Lockdowns have locked us into the familiar. We see less of the weird and wonderful of the real world. We’re plugged into screens. The world seems smaller, more homogenous. A bit scary. To escape, people spend time in other worlds. Worlds like 'The Crown' and 'Raised by Wolves'. A bit bonkers, right? But these fantastical worlds have to be more fantastic to capture our imagination.
Whilst we are seeing it in the entertainment worlds it hasn’t quite breached advertising. Brands are no longer fighting to stand out in the commercial break. Brands are fighting to stand out against all the wonderful and weird shit on the web and the worlds of Netflix. Advertising has to be more than targeting info to eyeballs. Brands live in the lump between your ears. The grey matter is the only place that matters. It’s the most valuable media space in the world, it’s free and once they get there, they can live there for years, maybe decades.
If a company wants their brand to capture the imagination, and live there for years, the solution isn’t just a targeted ‘ad’, it’s got to be a big positively entertaining brand world. One that demands attention, grabs your eyeballs, races through the heart and smashes into the brain, screaming “Fuck me, what a ride!"
Many brands aren’t competing hard enough in this new reality. They’re not creating brand worlds that transport us, blow our minds and can live in the popular imagination. Everyday, too much cheap content is made to fill media gaps. Brands lean into new technologies, performance marketing, powerful algorithms and big data, pushing messages to eyeballs with ruthless efficiency. It’s seductive. And it sometimes works, in the short term.
But the advertising is formulaic, unimaginative and simply tactical. One click, and they’re gone. (If you click). Like single-use plastic, content has become ad pollution. It’s damaging the principles of effective communication. Advertising is slowly losing its artistry, relying on rational science and the mechanical obedience to targeting. It’s fucking boring and isn’t fit for purpose…
For me, the most effective brand worlds are positively bonkers; imaginative and full of character. Positivity attracts people, unifies people, creates a magnetic pull towards your brand and embeds deep memories. They live alongside your most treasured memories: Snogging Jane Harris in the bus shelter on Grimsby road. Giving her my last Rolo.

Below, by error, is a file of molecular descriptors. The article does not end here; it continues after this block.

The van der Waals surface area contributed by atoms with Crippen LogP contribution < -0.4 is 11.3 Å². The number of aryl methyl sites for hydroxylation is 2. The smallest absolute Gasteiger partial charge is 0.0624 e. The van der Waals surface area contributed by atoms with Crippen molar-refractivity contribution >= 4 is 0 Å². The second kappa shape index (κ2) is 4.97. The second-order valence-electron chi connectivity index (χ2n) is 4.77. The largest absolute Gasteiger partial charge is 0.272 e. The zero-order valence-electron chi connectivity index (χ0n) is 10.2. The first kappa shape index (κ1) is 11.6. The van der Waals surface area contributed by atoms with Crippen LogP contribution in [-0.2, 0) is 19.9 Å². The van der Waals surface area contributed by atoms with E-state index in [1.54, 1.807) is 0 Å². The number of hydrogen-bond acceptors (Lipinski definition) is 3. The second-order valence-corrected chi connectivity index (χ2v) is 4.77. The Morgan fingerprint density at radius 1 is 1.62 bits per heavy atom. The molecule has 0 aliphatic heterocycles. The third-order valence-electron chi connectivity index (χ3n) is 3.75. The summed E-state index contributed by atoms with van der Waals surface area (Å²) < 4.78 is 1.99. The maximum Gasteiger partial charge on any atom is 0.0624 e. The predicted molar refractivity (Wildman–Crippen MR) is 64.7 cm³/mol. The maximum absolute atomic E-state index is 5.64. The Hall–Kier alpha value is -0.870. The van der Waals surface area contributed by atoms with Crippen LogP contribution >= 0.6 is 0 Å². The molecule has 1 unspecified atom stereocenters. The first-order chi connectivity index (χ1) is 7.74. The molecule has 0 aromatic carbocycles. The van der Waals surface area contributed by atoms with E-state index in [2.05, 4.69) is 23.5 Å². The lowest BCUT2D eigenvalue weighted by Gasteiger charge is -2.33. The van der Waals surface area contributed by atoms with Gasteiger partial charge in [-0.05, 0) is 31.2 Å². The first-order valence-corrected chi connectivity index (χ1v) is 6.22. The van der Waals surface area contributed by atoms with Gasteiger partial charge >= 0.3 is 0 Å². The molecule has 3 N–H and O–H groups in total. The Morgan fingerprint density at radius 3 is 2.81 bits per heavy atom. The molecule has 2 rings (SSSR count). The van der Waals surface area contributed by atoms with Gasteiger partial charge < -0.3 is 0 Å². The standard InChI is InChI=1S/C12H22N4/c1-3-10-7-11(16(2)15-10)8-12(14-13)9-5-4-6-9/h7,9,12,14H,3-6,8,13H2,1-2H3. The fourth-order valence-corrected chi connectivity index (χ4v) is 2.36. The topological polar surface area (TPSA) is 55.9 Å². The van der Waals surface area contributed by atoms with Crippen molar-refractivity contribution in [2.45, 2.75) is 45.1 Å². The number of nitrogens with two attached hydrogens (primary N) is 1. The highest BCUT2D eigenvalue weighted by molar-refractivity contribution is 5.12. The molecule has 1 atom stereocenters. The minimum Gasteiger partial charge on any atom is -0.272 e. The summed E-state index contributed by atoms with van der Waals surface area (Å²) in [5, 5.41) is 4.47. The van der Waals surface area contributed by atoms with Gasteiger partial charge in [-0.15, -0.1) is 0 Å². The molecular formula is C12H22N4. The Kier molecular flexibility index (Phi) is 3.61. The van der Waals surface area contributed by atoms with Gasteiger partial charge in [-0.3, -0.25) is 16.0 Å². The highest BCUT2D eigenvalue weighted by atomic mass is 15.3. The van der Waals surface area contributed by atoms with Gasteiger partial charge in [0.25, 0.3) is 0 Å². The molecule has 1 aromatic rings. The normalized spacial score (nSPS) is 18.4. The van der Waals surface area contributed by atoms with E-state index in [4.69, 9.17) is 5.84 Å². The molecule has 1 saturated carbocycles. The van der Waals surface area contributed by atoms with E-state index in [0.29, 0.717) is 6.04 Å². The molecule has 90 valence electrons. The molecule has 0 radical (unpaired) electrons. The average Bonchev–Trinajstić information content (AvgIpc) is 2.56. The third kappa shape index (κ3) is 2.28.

These worlds have substance, compelling narratives and characters, to unify touchpoints; a gravity to pull communications together. That can evolve, embrace new ideas and be built up over time. The more creative communities cultivate them, the bigger they become, the more a brand grows in the future.
For example, growing up I loved superheroes - it’s a truly bonkers idea, men dressed in colourful spandex with incredible powers, saving the world from master criminals with equally bonkers powers and costumes. This is a huge brand world that continues to grow eighty years later. I still haven’t been bitten by radioactive spider yet, but I always thought my power was an overactive imagination...
When I met my creative partner, Adam Chiappe, we shared the same ambition. To create big, positively bonkers worlds that lived in culture, in the imagination. We merged skateboarding with cars, to create a unique sport for Nissan. A male cow for Boddingtons. Yes, I know cows are not male, but that was the point, it was bonkers and people talked about it. We created a distinct American sitcom for a German sausage: ZOMTEC.
So, let’s be less reactive and short term. We need to strive to live in people’s imagination - well into the future. Be a little less rational and a bit more off beat. Embrace nonsense to wake up the brain cells. Create a world of magic and wonder - fantasy is a necessary ingredient in life. Strive to make people laugh until their bellies wobble. Be positively bonkers. For I’ll tell you a secret, the best types usually are…
And if you do, it’s amazing what changes in the short term too.
For your ideas will be alive in the popular imagination.
Now, and well into the future.
Maybe in 2050.
- Matthew Saunby, ECD, 2050 London